Wisconsin Advanced Placement Participation Rates Rise in High School, Could Pave Way for Greater College Readiness
By Christian D’Andrea
MacIver Institute Educational Policy Analyst
The Wisconsin Department of Public Instruction announced Monday that the number of students taking and passing Advanced Placement exams in high school rose in 2012, with over 33,000 pupils participating in the program. This comes a week after Superintendent Tony Evers’ State of Education address wherein he re-asserted his commitment to making just that all public school students are better prepared for life after high school.
In all, 33,455 students took college-level coursework in high school in order to test out of entry-level college courses in the 2011-2012 school year. A total of 55,300 tests were taken this year, and 37,808 of those tests earned passing grades. That’s a passage rate of 68.4 percent. However, since some universities require grades of “4” or better rather than the passing grade of “3,” it is unclear just how many students were able to apply this credit to their freshman coursework in college.
These rising rates of AP passage are a strong step forward for the state. However, with a sharper focus on college readiness looming, Wisconsin will have to continue to push programs like Advanced Placement further to reach more students than ever before. There were an estimated 135,000 high school juniors and seniors in WI’s public schools this past year. That means that slightly fewer than 25 percent of eligible students took AP exams.
Fortunately, there are already great examples that exist if the state and local districts want to push forward with higher education preparedness programs.
Wisconsin’s public education policy has already taken a few leads from successful reforms in Florida. The Read to Lead program, which is in its first year, is an early childhood literacy screening and intervention system that is based on a popular reform that has helped spur a significant turnaround in the Sunshine State. Now, with Advanced Placement participation rates rising, districts across Wisconsin can borrow another successful Florida reform as well.
One of Florida’s many changes from over a decade ago included a modest merit pay system for teachers and schools based on student participation and passing rates related to AP testing. Beginning in 2000, the state incentivized teaching AP courses in public schools thanks to a program that was co-developed by the College Board. Teachers were awarded $50 per student – up to $2,000 total – for each student in their class that passed an AP exam with a score of three or better. Schools were also rewarded for their efforts – $650 per student awarded directly to the institution itself rather than the entire district.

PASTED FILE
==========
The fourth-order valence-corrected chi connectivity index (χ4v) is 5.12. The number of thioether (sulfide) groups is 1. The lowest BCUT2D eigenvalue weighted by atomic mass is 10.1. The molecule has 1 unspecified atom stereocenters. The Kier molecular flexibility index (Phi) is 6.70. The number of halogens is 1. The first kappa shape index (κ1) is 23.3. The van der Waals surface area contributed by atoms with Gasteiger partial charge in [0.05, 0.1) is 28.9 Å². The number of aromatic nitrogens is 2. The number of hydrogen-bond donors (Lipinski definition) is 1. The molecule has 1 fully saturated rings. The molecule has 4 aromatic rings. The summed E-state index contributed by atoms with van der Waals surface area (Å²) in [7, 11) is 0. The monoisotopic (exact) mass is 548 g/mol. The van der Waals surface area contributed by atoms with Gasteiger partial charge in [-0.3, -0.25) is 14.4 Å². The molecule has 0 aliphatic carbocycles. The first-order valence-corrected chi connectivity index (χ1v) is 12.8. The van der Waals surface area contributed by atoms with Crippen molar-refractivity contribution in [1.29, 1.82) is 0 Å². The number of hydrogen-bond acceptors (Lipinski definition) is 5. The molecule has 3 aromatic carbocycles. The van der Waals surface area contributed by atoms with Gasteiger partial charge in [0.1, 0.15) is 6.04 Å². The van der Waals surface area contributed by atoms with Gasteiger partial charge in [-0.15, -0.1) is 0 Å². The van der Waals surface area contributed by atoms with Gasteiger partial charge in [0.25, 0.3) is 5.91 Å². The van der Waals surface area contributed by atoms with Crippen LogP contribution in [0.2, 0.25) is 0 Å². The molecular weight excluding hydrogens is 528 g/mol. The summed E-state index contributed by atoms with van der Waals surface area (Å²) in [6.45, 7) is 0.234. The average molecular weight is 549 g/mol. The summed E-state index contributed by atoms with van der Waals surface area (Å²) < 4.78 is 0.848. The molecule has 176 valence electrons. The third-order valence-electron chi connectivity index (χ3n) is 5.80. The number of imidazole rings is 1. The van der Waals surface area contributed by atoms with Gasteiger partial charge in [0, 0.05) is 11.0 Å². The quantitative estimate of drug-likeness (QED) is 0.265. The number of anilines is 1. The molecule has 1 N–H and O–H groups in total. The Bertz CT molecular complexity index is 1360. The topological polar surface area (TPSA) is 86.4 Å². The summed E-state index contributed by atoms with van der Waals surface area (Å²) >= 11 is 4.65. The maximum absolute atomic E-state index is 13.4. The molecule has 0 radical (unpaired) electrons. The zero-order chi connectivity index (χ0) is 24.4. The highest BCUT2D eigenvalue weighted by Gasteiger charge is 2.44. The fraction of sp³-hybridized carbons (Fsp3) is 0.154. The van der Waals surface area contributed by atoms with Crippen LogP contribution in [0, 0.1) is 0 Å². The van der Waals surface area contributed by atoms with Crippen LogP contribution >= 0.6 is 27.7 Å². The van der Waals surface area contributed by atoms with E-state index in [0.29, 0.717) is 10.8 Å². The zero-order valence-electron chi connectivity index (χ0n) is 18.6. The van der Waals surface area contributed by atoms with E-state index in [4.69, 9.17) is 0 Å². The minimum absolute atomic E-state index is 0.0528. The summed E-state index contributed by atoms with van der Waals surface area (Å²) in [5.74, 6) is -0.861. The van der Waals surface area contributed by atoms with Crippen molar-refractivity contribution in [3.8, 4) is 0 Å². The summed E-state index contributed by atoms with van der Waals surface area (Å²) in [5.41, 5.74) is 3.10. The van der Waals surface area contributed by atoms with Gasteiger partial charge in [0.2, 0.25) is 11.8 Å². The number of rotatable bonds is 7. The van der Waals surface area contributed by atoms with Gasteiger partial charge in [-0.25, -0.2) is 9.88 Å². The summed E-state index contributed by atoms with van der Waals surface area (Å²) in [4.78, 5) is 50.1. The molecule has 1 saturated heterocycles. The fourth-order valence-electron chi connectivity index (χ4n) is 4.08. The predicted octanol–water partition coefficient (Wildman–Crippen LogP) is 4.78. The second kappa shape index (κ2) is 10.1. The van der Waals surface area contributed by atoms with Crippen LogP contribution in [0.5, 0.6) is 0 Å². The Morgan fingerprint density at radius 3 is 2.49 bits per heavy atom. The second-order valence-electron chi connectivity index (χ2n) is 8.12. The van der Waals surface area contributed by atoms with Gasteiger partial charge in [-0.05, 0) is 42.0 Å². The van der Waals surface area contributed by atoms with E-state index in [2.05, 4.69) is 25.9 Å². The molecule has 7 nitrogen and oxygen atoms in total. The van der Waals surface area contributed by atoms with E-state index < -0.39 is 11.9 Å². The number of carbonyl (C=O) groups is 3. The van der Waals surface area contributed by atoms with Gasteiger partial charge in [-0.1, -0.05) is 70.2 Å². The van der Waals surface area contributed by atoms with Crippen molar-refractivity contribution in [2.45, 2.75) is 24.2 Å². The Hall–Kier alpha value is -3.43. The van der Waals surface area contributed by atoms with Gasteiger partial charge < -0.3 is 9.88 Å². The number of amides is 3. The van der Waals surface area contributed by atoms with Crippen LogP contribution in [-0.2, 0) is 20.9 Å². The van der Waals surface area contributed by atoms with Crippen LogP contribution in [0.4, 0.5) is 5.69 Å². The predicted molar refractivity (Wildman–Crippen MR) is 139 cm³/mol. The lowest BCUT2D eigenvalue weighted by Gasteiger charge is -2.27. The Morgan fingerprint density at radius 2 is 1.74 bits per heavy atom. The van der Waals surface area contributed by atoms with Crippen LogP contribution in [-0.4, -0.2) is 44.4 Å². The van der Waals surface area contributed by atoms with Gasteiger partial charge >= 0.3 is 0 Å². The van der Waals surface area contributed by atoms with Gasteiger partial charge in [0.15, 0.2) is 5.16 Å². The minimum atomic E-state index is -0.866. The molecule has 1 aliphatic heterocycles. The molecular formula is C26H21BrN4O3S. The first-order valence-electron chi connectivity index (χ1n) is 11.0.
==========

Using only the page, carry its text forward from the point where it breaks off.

These bonuses were even greater for the state’s lowest performing schools. Florida awarded an additional $500 per student to schools that earned “D” or “F” grades in the state’s school accountability program. This meant that schools with the lowest performing students were given greater incentives to challenge students and increase their college readiness.
The results in Florida were significant. Overall AP passage rates rose dramatically, but the overall effect may have been greatest amongst minority students. Between 1999 and 2008, the number of Hispanic and African-American pupils that passed AP exams and earned college credit in high school more than tripled.
A system that encourages more minority students to take AP courses and better prepare themselves for higher education would be a boost in Wisconsin. According to DPI, only 12 percent of all test-takers in the state were “students of color” in 2012.
Wisconsin will have the framework in place to make a similar reform a reality in the coming years. The emerging school accountability program – a major part in the state’s waiver application from federal No Child Left Behind standards – will soon help identify the state’s low-performing schools. Modest merit pay systems in districts like Hartland-Lakeside will also help gauge the reception for an incentivized program directed towards high schools. Even the upcoming shift to ACT testing as a standardized examination will give educational leaders the chance to further examine how to better prepare 10th, 11th, and 12th graders for higher education opportunities.
Wisconsin is already putting together a strong performance when it comes to passing AP exams. However, there are opportunities for the state to encourage more students than ever to join these courses and become better prepared for college. In a time where college readiness is a top-line priority, the state would benefit greatly from adopting a policy that has paid major dividends in Florida. Not only would it reward teachers and schools for making students better equipped for life after high school, but it would help raise the educational status of the next generation of Wisconsinites well into the future.